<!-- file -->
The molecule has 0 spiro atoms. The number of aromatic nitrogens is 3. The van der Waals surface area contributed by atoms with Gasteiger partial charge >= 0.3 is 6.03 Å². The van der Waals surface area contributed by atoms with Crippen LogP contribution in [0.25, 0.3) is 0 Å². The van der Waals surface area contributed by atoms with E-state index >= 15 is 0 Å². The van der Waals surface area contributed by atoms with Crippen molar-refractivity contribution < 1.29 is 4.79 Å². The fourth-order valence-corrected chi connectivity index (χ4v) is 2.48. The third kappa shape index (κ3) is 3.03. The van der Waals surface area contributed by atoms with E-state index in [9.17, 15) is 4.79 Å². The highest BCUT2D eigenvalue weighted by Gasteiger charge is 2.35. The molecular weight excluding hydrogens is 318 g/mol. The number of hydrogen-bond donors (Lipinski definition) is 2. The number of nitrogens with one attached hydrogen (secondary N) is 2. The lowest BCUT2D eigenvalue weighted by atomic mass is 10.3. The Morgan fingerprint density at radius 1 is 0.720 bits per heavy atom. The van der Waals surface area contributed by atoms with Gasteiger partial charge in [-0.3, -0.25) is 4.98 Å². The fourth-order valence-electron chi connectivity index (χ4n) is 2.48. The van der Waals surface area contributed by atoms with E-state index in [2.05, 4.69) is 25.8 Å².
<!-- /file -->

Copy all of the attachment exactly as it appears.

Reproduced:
The molecule has 0 spiro atoms. The number of aromatic nitrogens is 3. The van der Waals surface area contributed by atoms with Gasteiger partial charge >= 0.3 is 6.03 Å². The van der Waals surface area contributed by atoms with Crippen LogP contribution in [0.25, 0.3) is 0 Å². The van der Waals surface area contributed by atoms with E-state index >= 15 is 0 Å². The van der Waals surface area contributed by atoms with Crippen molar-refractivity contribution < 1.29 is 4.79 Å². The fourth-order valence-corrected chi connectivity index (χ4v) is 2.48. The third kappa shape index (κ3) is 3.03. The van der Waals surface area contributed by atoms with E-state index in [9.17, 15) is 4.79 Å². The highest BCUT2D eigenvalue weighted by Gasteiger charge is 2.35. The molecular weight excluding hydrogens is 318 g/mol. The number of hydrogen-bond donors (Lipinski definition) is 2. The number of nitrogens with one attached hydrogen (secondary N) is 2. The lowest BCUT2D eigenvalue weighted by atomic mass is 10.3. The Morgan fingerprint density at radius 1 is 0.720 bits per heavy atom. The van der Waals surface area contributed by atoms with Gasteiger partial charge in [-0.3, -0.25) is 4.98 Å². The fourth-order valence-electron chi connectivity index (χ4n) is 2.48. The van der Waals surface area contributed by atoms with E-state index in [2.05, 4.69) is 25.8 Å².